The social, political, environmental, and health-related consequences of conspiracy theories: Problems and potential solutions

Karen M. Douglas, Robbie M. Sutton, Daniel Jolley, Michael Wood

Research output: Chapter in Book/Report/Conference proceedingChapterpeer-review

Abstract

Once they have reached public awareness, unfounded conspiracy allegations may be a powerful source of influence, swaying people's attitudes, intentions, and behaviors, with potentially damaging consequences not only for individuals, but also for the broader society. In the case of vaccination, it only takes a small number of refusals to compromise herd immunity and see the return of diseases long thought to have been eliminated. In this chapter, we explore the potential consequences of conspiracy theories such as this in some detail, focusing on the potential effects of social, political, and health-related conspiracy theories on people's attitudes, intentions, and behaviors. We then outline the existing research in this area and outline some suggestions that have been made by scholars for dealing with the influence of conspiracy theories. Finally, we make some suggestions for future research.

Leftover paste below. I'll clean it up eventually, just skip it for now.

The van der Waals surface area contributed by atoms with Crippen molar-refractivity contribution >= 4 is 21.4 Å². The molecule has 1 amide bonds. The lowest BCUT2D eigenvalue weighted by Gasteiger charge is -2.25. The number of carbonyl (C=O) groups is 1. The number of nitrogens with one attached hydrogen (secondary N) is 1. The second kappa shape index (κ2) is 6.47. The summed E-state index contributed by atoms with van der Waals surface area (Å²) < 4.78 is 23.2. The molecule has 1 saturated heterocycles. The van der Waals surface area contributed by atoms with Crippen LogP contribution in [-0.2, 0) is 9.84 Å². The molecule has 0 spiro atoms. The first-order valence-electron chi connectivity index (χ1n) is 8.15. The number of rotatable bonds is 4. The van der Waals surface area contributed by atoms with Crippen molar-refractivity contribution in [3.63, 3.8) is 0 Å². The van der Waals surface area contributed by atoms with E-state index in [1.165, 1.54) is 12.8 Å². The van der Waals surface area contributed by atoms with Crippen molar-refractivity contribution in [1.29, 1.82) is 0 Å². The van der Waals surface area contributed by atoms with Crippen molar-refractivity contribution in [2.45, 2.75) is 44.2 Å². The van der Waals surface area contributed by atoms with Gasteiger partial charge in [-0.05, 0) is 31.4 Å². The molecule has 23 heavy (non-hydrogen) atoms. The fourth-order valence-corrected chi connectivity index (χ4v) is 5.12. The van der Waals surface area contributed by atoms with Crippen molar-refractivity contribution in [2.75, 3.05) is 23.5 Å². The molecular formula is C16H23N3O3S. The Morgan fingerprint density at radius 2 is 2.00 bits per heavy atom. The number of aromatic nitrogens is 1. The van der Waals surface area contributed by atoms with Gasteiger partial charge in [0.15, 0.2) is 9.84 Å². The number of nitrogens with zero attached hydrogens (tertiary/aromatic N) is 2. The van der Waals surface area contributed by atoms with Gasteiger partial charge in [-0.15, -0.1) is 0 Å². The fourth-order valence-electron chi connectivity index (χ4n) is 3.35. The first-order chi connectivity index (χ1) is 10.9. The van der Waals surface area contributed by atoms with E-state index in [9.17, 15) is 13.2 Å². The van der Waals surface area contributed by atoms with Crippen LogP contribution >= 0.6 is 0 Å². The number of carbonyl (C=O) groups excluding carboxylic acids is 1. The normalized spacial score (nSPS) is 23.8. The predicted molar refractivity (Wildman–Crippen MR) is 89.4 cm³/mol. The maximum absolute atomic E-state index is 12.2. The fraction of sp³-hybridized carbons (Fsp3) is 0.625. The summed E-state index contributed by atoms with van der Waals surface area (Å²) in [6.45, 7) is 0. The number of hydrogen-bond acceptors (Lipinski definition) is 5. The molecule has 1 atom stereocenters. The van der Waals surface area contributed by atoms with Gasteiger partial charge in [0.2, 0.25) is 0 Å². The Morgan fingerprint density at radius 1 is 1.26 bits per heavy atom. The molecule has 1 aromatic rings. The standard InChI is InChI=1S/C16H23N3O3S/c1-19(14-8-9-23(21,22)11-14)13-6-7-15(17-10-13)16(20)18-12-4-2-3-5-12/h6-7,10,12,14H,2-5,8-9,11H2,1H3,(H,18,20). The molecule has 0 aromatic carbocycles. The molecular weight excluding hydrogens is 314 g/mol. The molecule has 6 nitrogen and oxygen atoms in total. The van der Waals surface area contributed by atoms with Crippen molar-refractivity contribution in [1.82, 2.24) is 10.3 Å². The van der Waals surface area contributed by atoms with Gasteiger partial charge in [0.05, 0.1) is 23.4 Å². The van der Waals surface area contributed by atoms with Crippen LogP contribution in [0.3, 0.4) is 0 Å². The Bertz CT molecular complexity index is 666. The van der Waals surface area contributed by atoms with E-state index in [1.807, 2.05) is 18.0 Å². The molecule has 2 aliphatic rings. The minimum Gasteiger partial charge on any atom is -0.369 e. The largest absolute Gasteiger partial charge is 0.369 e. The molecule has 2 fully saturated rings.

Original languageEnglish
Title of host publicationThe Psychology of Conspiracy
EditorsM Bilewicz, A Cichocka, W Soral
Place of PublicationLondon
PublisherTaylor & Francis
Chapter10
Pages183-200
Number of pages18
ISBN (Electronic)9781315746838
DOIs
Publication statusE-pub ahead of print - 15 May 2015
Externally publishedYes

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